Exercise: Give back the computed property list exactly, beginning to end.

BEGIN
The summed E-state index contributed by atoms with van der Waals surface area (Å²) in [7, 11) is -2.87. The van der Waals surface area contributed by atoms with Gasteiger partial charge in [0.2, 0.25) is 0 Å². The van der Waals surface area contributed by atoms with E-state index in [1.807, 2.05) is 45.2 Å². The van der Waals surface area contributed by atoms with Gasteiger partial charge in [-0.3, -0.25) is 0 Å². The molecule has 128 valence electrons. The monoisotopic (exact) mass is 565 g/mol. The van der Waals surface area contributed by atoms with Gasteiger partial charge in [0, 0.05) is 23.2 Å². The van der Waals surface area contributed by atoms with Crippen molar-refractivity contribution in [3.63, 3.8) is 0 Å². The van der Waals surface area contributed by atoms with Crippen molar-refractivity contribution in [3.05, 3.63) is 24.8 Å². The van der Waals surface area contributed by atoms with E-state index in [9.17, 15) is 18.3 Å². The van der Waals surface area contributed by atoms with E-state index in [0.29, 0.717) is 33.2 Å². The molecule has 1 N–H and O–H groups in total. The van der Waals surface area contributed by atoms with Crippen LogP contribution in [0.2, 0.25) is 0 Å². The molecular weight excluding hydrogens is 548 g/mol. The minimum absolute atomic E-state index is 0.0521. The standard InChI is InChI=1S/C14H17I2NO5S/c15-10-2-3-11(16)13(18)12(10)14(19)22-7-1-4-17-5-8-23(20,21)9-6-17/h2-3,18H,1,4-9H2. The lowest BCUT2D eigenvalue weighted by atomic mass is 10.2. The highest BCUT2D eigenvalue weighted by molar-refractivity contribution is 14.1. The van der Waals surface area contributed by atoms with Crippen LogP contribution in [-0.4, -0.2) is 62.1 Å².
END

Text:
The summed E-state index contributed by atoms with van der Waals surface area (Å²) in [7, 11) is -2.87. The van der Waals surface area contributed by atoms with Gasteiger partial charge in [0.2, 0.25) is 0 Å². The van der Waals surface area contributed by atoms with E-state index in [1.807, 2.05) is 45.2 Å². The van der Waals surface area contributed by atoms with Gasteiger partial charge in [-0.3, -0.25) is 0 Å². The molecule has 128 valence electrons. The monoisotopic (exact) mass is 565 g/mol. The van der Waals surface area contributed by atoms with Gasteiger partial charge in [0, 0.05) is 23.2 Å². The van der Waals surface area contributed by atoms with Crippen molar-refractivity contribution in [3.63, 3.8) is 0 Å². The van der Waals surface area contributed by atoms with Crippen molar-refractivity contribution in [3.05, 3.63) is 24.8 Å². The van der Waals surface area contributed by atoms with E-state index in [9.17, 15) is 18.3 Å². The van der Waals surface area contributed by atoms with E-state index in [0.29, 0.717) is 33.2 Å². The molecule has 1 N–H and O–H groups in total. The van der Waals surface area contributed by atoms with Crippen LogP contribution in [0.2, 0.25) is 0 Å². The molecular weight excluding hydrogens is 548 g/mol. The minimum absolute atomic E-state index is 0.0521. The standard InChI is InChI=1S/C14H17I2NO5S/c15-10-2-3-11(16)13(18)12(10)14(19)22-7-1-4-17-5-8-23(20,21)9-6-17/h2-3,18H,1,4-9H2. The lowest BCUT2D eigenvalue weighted by atomic mass is 10.2. The highest BCUT2D eigenvalue weighted by molar-refractivity contribution is 14.1. The van der Waals surface area contributed by atoms with Crippen LogP contribution in [-0.4, -0.2) is 62.1 Å².